‘Architecture Junkie’ Ryan Murphy Lists His Latest Project: A $33.9 Million Richard Neutra

Writer and producer Ryan Murphy is known for creating vivid worlds with his TV shows, whether it’s in the upbeat high-school musical show “Glee” or the dark thriller “American Horror Story.” In his free time, he does the same thing with houses.

Over the past few decades, the self-described “architecture junkie,” has purchased and renovated more than 10 houses, from a Manhattan townhouse with Wabi Sabi-inspired interiors to a circa-1800 home on Cape Cod. Sometimes he lives in the homes with his family, but more often he sells them and moves onto the next project.

“My addiction is not cocaine or alcohol. It’s carpeting and, you know, ottomans,” Murphy, 58, said with a laugh.

One of his recent projects is a Los Angeles Midcentury Modern designed by the famed architect Richard Neutra. Known as the Brown House, the glass, wood and concrete home was built in the 1950s to follow the contours of a hill above the Bel-Air Country Club.

Murphy purchased the house, which had been previously owned by designer Tom Ford, in 2022 for $29 million. Then, he spent more than a year restoring the house with interior designer Trevor Cheney and landscape architect Scott Shrader. Now he’s putting it on the market for $33.9 million.

The five-bedroom, roughly 3,800-square-foot house has a double-wide living room with views stretching to the Pacific Ocean.

While filling the home with art and collectibles, part of Murphy’s inspiration was “Feud: Capote vs. The Swans,” an FX limited series he was working on at the time, set in the 1970s.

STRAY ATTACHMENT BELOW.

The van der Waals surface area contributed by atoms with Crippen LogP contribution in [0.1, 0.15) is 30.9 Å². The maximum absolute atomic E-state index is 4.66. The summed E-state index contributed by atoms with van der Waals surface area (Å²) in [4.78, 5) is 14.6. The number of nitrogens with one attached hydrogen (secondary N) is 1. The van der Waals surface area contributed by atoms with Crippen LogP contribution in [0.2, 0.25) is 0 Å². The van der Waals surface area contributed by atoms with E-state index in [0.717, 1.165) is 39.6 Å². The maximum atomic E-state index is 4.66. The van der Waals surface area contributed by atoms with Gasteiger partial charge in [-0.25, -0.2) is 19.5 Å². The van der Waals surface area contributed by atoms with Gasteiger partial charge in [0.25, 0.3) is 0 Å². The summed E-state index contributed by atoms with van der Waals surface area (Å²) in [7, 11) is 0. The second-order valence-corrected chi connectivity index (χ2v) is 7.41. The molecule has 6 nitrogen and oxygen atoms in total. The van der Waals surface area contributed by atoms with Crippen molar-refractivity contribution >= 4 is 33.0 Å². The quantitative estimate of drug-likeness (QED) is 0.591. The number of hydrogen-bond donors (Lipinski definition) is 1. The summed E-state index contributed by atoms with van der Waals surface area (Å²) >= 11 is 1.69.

“Babe Paley could have lived in this house,” Murphy said, referencing the famed socialite depicted on the show. “She actually did live in houses like this.”

Murphy has long been fascinated by interior design. As a young boy, his parents allowed him to redecorate his room in their modest Indianapolis tract house each year. The first year, the inspiration was the iconic New York nightclub Studio 54, which Murphy read about obsessively in gossip columns. He transformed his room into a version of the venue with black carpeting, silver walls and a disco ball. The following year, the space became a tribute to the films of Alfred Hitchcock.

“I think it really started my career, in a weird way,” Murphy said of his room decor, “because if you’re a showrunner, all you really do is create worlds. That’s what that job is about.”

It also jump-started his love of art and architecture, he said. His family’s living room contained a large replica of the famous pop art “Love” sculpture by Robert Indiana, and Murphy loved sneaking it into his own bedroom.

“[My parents] understood, I think, that I was a little off-center,” Murphy said, “but they encouraged that part of me.”

When he started buying and renovating houses, he incorporated a similar philosophy. “All of my homes are done in a very specific style—each one of them is a mood,” Murphy says. “When I go to a house, I want a different mood.”

In 2001, he paid $2.5 million for his first house with the paycheck from his hit television show, “Popular.” The Carl Maston-designed Midcentury Modern in L.A. was the first house he ever saw that had a urinal in the bathroom. “I was like, ‘Oh, this is so creative.” When actress Dakota Johnson bought it a few years ago for $3.55 million, the first thing she did was rip out the urinal, he said.

Design has also been an outlet for Murphy’s self-described obsessive compulsive disorder. He still makes his own bed every morning, he said, because no one else does it correctly. It took him an hour, he said, to make one of the beds in the Neutra house before a photographer came to shoot the property.